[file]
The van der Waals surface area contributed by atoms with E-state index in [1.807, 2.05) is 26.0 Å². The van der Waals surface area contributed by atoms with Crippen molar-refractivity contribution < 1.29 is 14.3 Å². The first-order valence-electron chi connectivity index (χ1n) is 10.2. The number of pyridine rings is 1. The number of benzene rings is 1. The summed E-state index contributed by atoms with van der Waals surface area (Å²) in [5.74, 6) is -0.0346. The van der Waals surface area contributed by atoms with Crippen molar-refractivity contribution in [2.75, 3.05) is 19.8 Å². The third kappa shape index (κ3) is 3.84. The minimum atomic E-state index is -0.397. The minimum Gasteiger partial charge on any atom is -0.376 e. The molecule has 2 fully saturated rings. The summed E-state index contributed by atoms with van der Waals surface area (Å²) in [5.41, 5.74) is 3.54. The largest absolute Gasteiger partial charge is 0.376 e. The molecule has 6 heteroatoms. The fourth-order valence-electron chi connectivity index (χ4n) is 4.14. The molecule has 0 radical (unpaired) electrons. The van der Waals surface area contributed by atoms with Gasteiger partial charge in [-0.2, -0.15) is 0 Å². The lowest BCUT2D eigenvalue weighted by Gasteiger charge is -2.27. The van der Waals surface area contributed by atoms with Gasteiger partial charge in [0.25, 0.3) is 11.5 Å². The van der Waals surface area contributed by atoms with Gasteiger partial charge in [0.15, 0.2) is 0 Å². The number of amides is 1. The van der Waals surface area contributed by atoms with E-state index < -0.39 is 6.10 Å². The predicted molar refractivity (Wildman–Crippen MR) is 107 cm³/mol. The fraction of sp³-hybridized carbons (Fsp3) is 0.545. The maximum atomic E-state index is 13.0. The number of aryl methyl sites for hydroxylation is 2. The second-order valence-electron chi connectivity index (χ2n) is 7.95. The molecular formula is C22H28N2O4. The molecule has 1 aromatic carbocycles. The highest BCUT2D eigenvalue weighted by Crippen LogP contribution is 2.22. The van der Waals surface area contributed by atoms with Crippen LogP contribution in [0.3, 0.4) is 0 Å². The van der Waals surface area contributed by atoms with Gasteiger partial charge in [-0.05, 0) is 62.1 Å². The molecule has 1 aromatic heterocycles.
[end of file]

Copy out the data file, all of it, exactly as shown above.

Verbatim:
The van der Waals surface area contributed by atoms with E-state index in [1.807, 2.05) is 26.0 Å². The van der Waals surface area contributed by atoms with Crippen molar-refractivity contribution < 1.29 is 14.3 Å². The first-order valence-electron chi connectivity index (χ1n) is 10.2. The number of pyridine rings is 1. The number of benzene rings is 1. The summed E-state index contributed by atoms with van der Waals surface area (Å²) in [5.74, 6) is -0.0346. The van der Waals surface area contributed by atoms with Crippen molar-refractivity contribution in [2.75, 3.05) is 19.8 Å². The third kappa shape index (κ3) is 3.84. The minimum atomic E-state index is -0.397. The minimum Gasteiger partial charge on any atom is -0.376 e. The molecule has 2 fully saturated rings. The summed E-state index contributed by atoms with van der Waals surface area (Å²) in [5.41, 5.74) is 3.54. The largest absolute Gasteiger partial charge is 0.376 e. The molecule has 6 heteroatoms. The fourth-order valence-electron chi connectivity index (χ4n) is 4.14. The molecule has 0 radical (unpaired) electrons. The van der Waals surface area contributed by atoms with Gasteiger partial charge in [-0.2, -0.15) is 0 Å². The lowest BCUT2D eigenvalue weighted by Gasteiger charge is -2.27. The van der Waals surface area contributed by atoms with Gasteiger partial charge in [0.25, 0.3) is 11.5 Å². The van der Waals surface area contributed by atoms with Gasteiger partial charge in [0.15, 0.2) is 0 Å². The number of amides is 1. The van der Waals surface area contributed by atoms with E-state index < -0.39 is 6.10 Å². The predicted molar refractivity (Wildman–Crippen MR) is 107 cm³/mol. The fraction of sp³-hybridized carbons (Fsp3) is 0.545. The maximum atomic E-state index is 13.0. The number of aryl methyl sites for hydroxylation is 2. The second-order valence-electron chi connectivity index (χ2n) is 7.95. The molecular formula is C22H28N2O4. The molecule has 1 aromatic carbocycles. The highest BCUT2D eigenvalue weighted by Crippen LogP contribution is 2.22. The van der Waals surface area contributed by atoms with Crippen LogP contribution in [0.3, 0.4) is 0 Å². The van der Waals surface area contributed by atoms with Gasteiger partial charge in [-0.05, 0) is 62.1 Å². The molecule has 1 aromatic heterocycles.